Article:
Wednesday, June 18, 2008

English

Well, me again! I have people coming over tonight and I am meant to be tidying up the house but I keep finding myself doing something else. I am up to date with all my games of scrabulous so I had better have a quick blog before I tackle the kitchen! (Actually, I may have to have another cup of tea after this)
Anyway, we noticed on holiday that there are many words in Icelandic that clearly have similar roots to English. Obviously, the nordic, germanic thing. For example, Foss is a waterfall and in the north of England a waterfall is a force. Also a church is a Kirkja which is like the Scottish word Kirk and also the German.
Heaven knows they are not pronounced easily even if they do have a common root to our own language. I took the view that I should be like Ian McKellan on Lord of the Rings ie. Morrrdorrrr.
Anyway while Trev and I were discussing the similarites somewhere in the back of my mind I remember hearing that in English most household words come from german roots, such as house and most ruling words come from French, such as parliament. However, I'm not sure if I just imagined that I heard that so I would be interested in other's opinions.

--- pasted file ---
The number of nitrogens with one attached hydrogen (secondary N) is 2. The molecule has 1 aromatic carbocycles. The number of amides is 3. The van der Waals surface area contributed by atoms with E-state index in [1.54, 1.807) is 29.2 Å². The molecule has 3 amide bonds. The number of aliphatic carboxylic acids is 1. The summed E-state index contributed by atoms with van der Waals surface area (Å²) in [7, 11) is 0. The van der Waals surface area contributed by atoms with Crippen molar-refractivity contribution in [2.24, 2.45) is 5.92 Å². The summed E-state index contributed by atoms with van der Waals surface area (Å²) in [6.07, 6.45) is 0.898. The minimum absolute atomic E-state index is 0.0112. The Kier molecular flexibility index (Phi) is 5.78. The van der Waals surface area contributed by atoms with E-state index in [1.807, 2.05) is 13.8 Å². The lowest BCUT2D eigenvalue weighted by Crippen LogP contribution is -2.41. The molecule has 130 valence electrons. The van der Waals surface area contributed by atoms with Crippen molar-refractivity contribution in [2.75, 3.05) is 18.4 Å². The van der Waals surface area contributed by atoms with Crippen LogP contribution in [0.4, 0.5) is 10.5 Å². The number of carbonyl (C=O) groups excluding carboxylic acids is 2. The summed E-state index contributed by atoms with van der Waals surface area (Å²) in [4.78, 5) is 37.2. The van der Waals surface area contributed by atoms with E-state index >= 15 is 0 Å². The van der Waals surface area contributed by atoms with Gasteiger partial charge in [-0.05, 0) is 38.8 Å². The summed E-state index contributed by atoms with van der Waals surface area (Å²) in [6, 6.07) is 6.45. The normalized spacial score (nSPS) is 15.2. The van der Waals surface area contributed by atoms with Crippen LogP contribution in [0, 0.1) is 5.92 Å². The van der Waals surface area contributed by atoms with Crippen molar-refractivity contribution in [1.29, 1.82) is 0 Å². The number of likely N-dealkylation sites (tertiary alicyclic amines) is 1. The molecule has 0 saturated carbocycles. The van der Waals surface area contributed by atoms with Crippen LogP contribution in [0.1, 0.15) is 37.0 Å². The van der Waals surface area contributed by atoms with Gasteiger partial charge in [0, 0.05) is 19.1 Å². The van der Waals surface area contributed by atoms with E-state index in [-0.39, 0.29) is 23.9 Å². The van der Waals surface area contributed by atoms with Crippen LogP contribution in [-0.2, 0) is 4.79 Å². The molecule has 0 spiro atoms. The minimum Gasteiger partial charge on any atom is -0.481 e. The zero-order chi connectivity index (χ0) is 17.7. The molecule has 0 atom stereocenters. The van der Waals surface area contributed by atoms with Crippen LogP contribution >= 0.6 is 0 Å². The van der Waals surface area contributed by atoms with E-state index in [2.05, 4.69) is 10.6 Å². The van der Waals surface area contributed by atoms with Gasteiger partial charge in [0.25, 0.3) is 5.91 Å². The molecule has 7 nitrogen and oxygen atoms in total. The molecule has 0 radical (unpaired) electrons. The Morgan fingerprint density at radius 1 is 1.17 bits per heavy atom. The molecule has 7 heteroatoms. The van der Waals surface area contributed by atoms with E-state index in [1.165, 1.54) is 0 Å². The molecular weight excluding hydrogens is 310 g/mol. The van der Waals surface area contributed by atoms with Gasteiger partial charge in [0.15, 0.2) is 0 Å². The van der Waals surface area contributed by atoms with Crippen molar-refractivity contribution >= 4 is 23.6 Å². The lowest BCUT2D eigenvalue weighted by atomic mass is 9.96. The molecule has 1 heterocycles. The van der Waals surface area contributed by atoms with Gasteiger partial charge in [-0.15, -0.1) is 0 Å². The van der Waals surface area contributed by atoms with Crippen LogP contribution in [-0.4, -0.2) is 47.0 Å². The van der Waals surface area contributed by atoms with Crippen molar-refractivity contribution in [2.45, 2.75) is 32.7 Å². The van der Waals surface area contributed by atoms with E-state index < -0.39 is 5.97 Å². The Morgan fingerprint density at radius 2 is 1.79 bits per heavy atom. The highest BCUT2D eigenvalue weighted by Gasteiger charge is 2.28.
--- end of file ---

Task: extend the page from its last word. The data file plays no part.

3 comments:

Helen said...

have your visitors arrived early? Have most what????

Boo and Trev said...

Blogger cut me off in my prime!
All edited now and the house is clean!

oreneta said...

Yes, that is what I heard too...Bill Bryson wrote a book, Mother Tongue...which is all about the various influences on English. It was really good, though you might want to space the chapters out rather than read it all at once.